There are several parameters to consider when predicting next-generation technology (see graphic), but the most important one is that it 'must be close to the mainstream,' according to de Munnik, CEO of Semco Smartec. Considering PERC is today’s standard, passivated contacts technology qualifies for all those parameters and offers the same benefits PERC had over BSF, says Munnik. (source: Semco)
- PERC is expected to reach its practical limit soon and Passivated contacts is one contestant to become successor for PERC
- Passivated contacts have same advantages that PERC has over BSF
- From manufacturing point of view, the technology is very close to PERC, which in today’s standard can be organically upgraded from PERC
- Passivated contacts technology is compatible with p-type and n-type wafers, majority of the industry is using on rear side of n-type wafer.
Passivated contacts could be the next big thing after PERC, which undoubtedly became the new standard in solar cell manufacturing. PERC as a technology has made strong progress in improving efficiency in recent year. The majority of PERC lines from leading PV manufacturers are producing cells with average cell efficiencies of 22.2% and above, according to research from TaiyangNews. However, many industry experts see PERC reaching its practical limit of 23% soon, probably in a year’s time. Thus, the industry is seriously evaluating the cell technologies beyond PERC. Passivated contacts is considered one serious contestant.
Passivated contacts as an approach is exactly at the same stage as PERC during its commercialization phase – 2014 to 2015. Indeed, when attending presentations about the industrialization of passivated contacts, it is hard to miss at least one slide about the similarities of passivated contacts and PERC.
Passivated contacts following footsteps of PERC
Many consider passivated contacts the direct successor for PERC. One strong advocate of this idea is Raymond de Munnik, CEO of Semco Smartech, originally a French PV equipment maker that is now owned by a Chinese company. There are several parameters to consider when predicting next-generation technology (see graphic), but the most important one is that it ‘must be close to the mainstream,’ according to de Munnik. Considering PERC is today’s standard, passivated contacts technology qualifies for all those parameters and offers the same benefits PERC had over BSF, according to de Munnik, who provided his views on this technology in an interview with TaiyangNews (see Passivated Contacts Will be the Next Thing!). For example, passivated contacts cells have about 20 mV higher Voc compared to today’s PERC, which is the same advantage PERC showed over BSF. Passivated contacts also require two to three additional process steps and the appropriate production equipment, depending on the base process. While the BSF cell has a full rear contact, but weak passivation; PERC features good passivation, but only has partial contacts. Passivated contacts, on the other hand, enable both full contact and passivation.
A graph published by Fraunhofer ISE that mapped the average industrial efficiency of different cell technologies, shows a 0.6% efficiency gain per year. Staying with single junction, the graph shows that passivated contacts is the only approach to take cell efficiencies to the next level. However, the evaluation of ISE, which has been strongly involved in the development of passivated contacts cell technology, misses HJT, which reaches even higher efficiencies.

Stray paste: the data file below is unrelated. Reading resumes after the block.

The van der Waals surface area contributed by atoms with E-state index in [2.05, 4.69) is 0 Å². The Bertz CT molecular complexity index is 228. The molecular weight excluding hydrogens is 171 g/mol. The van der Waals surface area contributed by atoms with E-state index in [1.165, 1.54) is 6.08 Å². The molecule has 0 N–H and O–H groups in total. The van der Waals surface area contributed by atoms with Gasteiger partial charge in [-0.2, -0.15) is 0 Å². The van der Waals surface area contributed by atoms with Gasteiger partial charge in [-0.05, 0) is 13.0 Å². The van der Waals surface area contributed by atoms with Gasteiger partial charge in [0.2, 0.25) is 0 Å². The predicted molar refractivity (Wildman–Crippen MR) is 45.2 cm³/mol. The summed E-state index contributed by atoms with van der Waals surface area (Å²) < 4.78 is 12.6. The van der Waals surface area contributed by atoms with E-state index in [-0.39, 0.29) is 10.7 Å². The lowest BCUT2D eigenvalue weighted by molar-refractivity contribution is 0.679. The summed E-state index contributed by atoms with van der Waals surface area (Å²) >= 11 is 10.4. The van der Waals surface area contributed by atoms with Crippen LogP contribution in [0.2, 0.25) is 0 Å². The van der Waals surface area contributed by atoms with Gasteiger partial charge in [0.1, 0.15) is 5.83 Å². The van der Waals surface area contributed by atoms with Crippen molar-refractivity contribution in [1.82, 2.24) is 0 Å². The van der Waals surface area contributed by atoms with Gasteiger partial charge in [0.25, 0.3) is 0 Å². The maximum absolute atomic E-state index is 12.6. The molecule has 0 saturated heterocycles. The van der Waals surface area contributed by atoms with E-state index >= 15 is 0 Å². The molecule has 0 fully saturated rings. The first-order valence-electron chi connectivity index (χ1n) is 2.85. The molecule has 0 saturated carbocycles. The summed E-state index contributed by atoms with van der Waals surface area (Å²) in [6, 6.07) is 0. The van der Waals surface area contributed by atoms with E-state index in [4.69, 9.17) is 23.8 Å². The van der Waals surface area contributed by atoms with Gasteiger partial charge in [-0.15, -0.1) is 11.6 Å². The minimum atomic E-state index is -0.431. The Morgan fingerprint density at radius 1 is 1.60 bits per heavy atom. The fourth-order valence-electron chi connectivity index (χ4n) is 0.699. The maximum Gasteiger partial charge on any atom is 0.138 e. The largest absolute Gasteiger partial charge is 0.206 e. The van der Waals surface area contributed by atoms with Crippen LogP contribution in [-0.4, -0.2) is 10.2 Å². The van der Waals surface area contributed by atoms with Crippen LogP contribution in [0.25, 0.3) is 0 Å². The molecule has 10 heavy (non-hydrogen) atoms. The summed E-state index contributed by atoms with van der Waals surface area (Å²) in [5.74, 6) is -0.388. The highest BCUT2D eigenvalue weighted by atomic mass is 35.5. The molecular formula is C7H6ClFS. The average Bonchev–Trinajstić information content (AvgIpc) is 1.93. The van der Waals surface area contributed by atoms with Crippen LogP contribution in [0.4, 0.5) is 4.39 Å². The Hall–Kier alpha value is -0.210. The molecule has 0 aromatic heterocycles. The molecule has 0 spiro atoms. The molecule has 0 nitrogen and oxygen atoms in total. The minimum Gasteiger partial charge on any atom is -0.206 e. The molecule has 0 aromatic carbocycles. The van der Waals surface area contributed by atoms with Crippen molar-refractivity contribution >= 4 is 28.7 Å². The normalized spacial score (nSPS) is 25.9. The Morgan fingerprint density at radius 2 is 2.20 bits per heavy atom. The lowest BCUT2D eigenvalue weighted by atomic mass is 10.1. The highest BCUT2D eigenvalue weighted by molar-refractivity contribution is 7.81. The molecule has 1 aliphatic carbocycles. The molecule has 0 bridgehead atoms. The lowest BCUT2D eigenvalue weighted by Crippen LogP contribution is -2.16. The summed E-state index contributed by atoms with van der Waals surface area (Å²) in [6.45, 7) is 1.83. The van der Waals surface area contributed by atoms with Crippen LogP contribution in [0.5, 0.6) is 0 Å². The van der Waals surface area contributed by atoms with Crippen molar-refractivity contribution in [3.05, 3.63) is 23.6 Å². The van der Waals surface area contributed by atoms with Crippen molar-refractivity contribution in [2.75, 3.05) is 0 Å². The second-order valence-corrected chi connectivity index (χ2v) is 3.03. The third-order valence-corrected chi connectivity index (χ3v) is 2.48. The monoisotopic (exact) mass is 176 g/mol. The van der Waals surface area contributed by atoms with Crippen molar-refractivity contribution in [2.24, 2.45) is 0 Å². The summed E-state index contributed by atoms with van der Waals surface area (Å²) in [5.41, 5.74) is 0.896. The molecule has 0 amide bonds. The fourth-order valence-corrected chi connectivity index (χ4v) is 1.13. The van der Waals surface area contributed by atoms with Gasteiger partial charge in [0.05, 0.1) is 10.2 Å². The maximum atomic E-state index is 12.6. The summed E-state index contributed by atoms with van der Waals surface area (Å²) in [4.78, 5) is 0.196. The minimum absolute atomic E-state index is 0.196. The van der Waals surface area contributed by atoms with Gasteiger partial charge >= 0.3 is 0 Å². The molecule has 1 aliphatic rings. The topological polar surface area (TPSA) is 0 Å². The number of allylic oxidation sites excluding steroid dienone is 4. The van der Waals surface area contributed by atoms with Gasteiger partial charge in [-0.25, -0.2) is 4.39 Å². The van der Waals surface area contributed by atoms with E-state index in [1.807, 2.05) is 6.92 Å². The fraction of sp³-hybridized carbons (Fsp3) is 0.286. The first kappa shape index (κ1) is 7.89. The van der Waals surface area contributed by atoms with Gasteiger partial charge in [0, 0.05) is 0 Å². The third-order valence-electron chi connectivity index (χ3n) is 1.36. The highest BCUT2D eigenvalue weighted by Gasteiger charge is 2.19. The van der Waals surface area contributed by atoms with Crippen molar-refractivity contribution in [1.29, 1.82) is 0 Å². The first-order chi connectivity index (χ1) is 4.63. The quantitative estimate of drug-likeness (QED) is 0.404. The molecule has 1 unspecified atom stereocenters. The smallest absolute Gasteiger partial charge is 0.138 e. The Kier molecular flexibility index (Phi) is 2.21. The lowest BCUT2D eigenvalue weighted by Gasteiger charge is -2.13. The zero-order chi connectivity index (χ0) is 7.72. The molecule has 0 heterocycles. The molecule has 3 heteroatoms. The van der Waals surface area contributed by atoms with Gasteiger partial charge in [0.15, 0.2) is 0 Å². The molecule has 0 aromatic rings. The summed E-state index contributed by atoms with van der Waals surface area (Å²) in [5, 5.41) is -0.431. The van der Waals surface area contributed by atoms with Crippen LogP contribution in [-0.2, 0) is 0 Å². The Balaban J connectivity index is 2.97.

The similarities between PERC and Passivated contacts were shown in a presentation of Yifeng Chen, vice director of high efficiency cells R&D at Trina Solar during PV CellTech 2019. Just like PERC during its inception days, the industrialization of passivated contacts raises several questions, for instance how to implement the technology, starting from substrate selection to metallization process. This includes methods for oxide growth, deposition technologies, optimized cell structure, process flow, costs and etc. (see table below)
Brief history of passivated contacts
Passivated contacts using a stack of silicon oxide and doped polysilicon is not a new concept. Such structures were first used in bipolar junction transistors in the 1970s in semiconductor applications. The approach has been implemented for PV related applications about a decade later, around 1980. Well known Australian solar scientist Martin Green developed cell architectures using tunneling oxides and polysilicon stacks in 1983. The technology first saw the commercial light in 2009 when SunPower introduced a tunnel layer passivated interdigitated back contact cell structure. However, German research institute Fraunhofer ISE brought the technology into the limelight in 2014, when it announced 23% efficiency on a small area and gave the technology a name – TOPCon. The research institute still holds the best monofacial cell efficiency of 25.8% for a TOPCon structure. Adapting passivated contacts technology to the IBC structure, research institute ISFH has developed a cell architecture called POLO that has attained an efficiency of 26.1% in 2018.
Due to this high efficiency potential, similarities with PERC from a manufacturing point of view, the possibility of an organic upgrade from PERC passivated contacts is gaining popularity. And the technology has several qualities that could make it the next big thing after PERC. However, so far only few companies have jumped on the passivated contacts commercial bandwagon – and that will only change once the pioneers have proven that efficiency improvements are large enough to justify the additional investment cost.
For details on further important aspects of passivated contacts technology, see TaiyangNews Report on High Efficiency Cell Technologies 2019.